Taliban show ‘flexibility’ on intractable issues after Qatar talks
KABUL (Afghanistan) - Taliban militants who have been waging war on the Afghan government for more than a decade on Monday expressed a willingness to soften their position on a range of issues, an apparent shift that could eventually lead to peace talks.
The statement follows two days of informal discussions with Afghan government representatives in Qatar, at which both sides emphasized that peace talks were not on the agenda. It also came as a Taliban suicide bomber struck a bus carrying government workers, killing one person. The Taliban have ignored calls from President Ashraf Ghani for the group to join the government.
The latest Taliban statement, however, indicates flexibility on previously intractable issues such as the presence of the foreigners in Afghanistan and acceptance of a constitution.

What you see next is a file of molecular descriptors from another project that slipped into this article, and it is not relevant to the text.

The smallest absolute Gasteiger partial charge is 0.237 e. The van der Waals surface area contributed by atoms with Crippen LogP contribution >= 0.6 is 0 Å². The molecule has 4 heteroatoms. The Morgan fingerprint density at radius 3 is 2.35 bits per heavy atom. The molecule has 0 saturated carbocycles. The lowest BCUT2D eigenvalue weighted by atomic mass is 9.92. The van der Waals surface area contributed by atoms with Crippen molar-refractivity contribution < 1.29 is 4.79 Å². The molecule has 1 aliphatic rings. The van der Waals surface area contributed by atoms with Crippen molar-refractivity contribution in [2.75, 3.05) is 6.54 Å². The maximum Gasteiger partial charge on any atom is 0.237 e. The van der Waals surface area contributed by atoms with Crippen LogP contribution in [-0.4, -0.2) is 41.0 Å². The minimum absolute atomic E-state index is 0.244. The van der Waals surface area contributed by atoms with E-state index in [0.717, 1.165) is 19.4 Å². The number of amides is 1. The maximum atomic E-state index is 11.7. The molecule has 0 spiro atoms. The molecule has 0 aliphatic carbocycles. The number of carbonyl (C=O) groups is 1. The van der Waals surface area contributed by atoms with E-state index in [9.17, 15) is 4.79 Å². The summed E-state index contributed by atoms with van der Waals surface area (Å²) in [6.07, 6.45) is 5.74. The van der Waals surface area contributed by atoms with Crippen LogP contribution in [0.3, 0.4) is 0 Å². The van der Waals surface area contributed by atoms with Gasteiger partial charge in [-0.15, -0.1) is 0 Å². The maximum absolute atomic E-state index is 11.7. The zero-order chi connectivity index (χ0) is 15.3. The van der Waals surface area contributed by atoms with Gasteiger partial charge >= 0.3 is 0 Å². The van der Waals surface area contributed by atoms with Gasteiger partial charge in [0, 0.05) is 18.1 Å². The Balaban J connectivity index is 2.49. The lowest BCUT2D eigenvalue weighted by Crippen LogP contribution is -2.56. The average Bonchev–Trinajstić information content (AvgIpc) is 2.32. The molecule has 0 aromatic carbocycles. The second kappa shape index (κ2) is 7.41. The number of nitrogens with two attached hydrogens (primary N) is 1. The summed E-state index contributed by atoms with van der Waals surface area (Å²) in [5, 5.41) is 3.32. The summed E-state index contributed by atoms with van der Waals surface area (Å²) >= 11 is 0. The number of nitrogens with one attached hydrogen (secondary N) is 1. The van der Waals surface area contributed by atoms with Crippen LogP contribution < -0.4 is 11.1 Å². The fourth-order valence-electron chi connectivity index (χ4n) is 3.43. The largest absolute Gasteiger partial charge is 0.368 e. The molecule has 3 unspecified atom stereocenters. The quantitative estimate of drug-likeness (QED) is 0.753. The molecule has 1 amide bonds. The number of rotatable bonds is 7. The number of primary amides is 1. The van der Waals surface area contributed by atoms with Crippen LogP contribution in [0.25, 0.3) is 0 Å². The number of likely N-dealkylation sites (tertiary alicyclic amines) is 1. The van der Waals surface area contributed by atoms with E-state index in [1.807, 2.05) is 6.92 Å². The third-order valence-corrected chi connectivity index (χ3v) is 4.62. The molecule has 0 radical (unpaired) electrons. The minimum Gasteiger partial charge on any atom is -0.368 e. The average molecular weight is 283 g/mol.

"The Islamic Emirate of Afghanistan once again as a policy clearly states that it does not want to harm others and also won't allow anyone to use Afghan soil against others," it said, using its formal name.
The statement said that "for the happiness of the nation" the group wants "cooperation in all sectors with all countries, including neighbors, and welcomes the efforts of anyone in bringing peace to Afghanistan."
The Taliban launched their annual warm-weather offensive on April 24 with an attack on the northern city of Kunduz, which took the government and military by surprise.
The Taliban also claimed responsibility for the suicide attack early Monday in Kabul, which killed at least one person and wounded 13.
Nevertheless, an Afghan official familiar with both sides said that "in spite of the fierce fighting and very bad situation here, the tone from both sides is positive."
Speaking on condition of anonymity because of the sensitive nature of the negotiations, he said: "It is a good starting point. We will ask them to go ahead prudently and wisely to find a political solution rather than intensify military activity, which is causing the loss of innocent life."